What Is CVT Transmission?by Geoffrey St. Marie
Technology is constantly changing, and the Continuous Variable Transmission (CVT) is an example of one such advancement (an advancement that offers a striking divergence from the automotive technology of previous generations). The CVT is a common feature in the expanding hybrid market.
The acronym CVT refers to a continuously variable transmission. The gears of a CVT transmission are quite different from those of a traditional automatic or standard transmission. In this sense, it does not contain the same form of "fixed-gear" setup that other transmissions typically employ.
Instead of a permanent set of gears (identified as a four-speed or five-speed transmission), the CVT derives its functioning from pulleys and belts that expand the number of gear-ratios possible. A CVT transmission allows the engine to produce more power and sustain it over a longer period of time. This is one reason why a CVT is frequently found in hybrid vehicles that are seeking to create power in new ways.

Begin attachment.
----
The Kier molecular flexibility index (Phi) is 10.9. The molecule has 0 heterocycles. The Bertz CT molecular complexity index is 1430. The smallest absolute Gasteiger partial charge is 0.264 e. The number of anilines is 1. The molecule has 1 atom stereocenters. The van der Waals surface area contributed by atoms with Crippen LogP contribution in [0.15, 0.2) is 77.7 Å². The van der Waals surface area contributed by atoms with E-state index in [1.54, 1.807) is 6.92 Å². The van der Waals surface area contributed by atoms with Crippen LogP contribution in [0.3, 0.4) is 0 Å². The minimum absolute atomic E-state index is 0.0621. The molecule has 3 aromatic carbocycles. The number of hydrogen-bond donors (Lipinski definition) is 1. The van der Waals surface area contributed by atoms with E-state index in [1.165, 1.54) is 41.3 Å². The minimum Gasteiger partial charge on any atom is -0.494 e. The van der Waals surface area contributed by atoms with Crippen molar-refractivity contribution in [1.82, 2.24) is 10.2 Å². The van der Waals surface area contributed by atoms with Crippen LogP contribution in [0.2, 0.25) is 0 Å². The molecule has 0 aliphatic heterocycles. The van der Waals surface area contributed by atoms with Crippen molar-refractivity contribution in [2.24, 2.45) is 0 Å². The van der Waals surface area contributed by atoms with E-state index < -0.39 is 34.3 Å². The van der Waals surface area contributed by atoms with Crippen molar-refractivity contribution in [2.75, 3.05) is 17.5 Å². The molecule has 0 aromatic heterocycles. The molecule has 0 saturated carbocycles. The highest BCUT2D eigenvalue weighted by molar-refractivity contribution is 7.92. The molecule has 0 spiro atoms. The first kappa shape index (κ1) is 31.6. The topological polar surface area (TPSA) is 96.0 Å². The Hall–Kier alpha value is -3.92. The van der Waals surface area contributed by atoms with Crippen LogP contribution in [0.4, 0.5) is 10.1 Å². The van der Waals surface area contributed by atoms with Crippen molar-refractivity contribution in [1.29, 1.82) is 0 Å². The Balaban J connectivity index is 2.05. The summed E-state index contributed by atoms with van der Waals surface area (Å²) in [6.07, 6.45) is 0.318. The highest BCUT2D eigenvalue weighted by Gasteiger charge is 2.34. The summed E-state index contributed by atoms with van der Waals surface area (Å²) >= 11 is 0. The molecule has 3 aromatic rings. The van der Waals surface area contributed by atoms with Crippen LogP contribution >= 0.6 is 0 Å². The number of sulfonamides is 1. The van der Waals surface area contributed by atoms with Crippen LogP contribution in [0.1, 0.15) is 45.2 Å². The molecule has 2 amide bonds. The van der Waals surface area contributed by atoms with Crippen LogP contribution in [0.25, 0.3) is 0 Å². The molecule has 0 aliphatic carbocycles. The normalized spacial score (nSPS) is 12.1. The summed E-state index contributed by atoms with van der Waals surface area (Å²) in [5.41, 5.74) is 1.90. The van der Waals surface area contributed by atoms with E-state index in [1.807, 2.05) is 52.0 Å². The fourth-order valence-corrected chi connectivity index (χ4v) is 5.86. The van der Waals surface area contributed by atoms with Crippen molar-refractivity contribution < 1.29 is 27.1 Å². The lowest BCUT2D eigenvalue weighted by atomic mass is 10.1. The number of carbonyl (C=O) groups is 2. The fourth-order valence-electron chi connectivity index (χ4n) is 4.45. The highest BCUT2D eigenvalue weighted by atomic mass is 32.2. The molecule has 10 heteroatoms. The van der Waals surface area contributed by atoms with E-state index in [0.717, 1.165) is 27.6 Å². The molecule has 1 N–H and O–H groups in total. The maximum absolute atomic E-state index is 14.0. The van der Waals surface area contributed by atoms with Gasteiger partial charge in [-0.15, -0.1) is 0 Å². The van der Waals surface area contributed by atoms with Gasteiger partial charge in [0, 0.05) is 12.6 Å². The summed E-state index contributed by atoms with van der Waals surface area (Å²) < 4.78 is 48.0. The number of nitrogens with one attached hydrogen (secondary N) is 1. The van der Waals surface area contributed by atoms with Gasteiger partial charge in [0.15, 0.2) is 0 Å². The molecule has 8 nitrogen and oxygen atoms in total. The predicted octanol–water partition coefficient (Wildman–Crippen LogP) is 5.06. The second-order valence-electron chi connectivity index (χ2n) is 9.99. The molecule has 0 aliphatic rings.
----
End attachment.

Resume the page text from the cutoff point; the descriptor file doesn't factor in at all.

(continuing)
The primary benefit of a CVT, other than the power issue, is the way that it feels. For many vehicle operators, gear shifting with traditional transmissions may feel rough or overly punctuated. A CVT transitions between gears so rapidly and efficiently that the driver rarely senses these effects.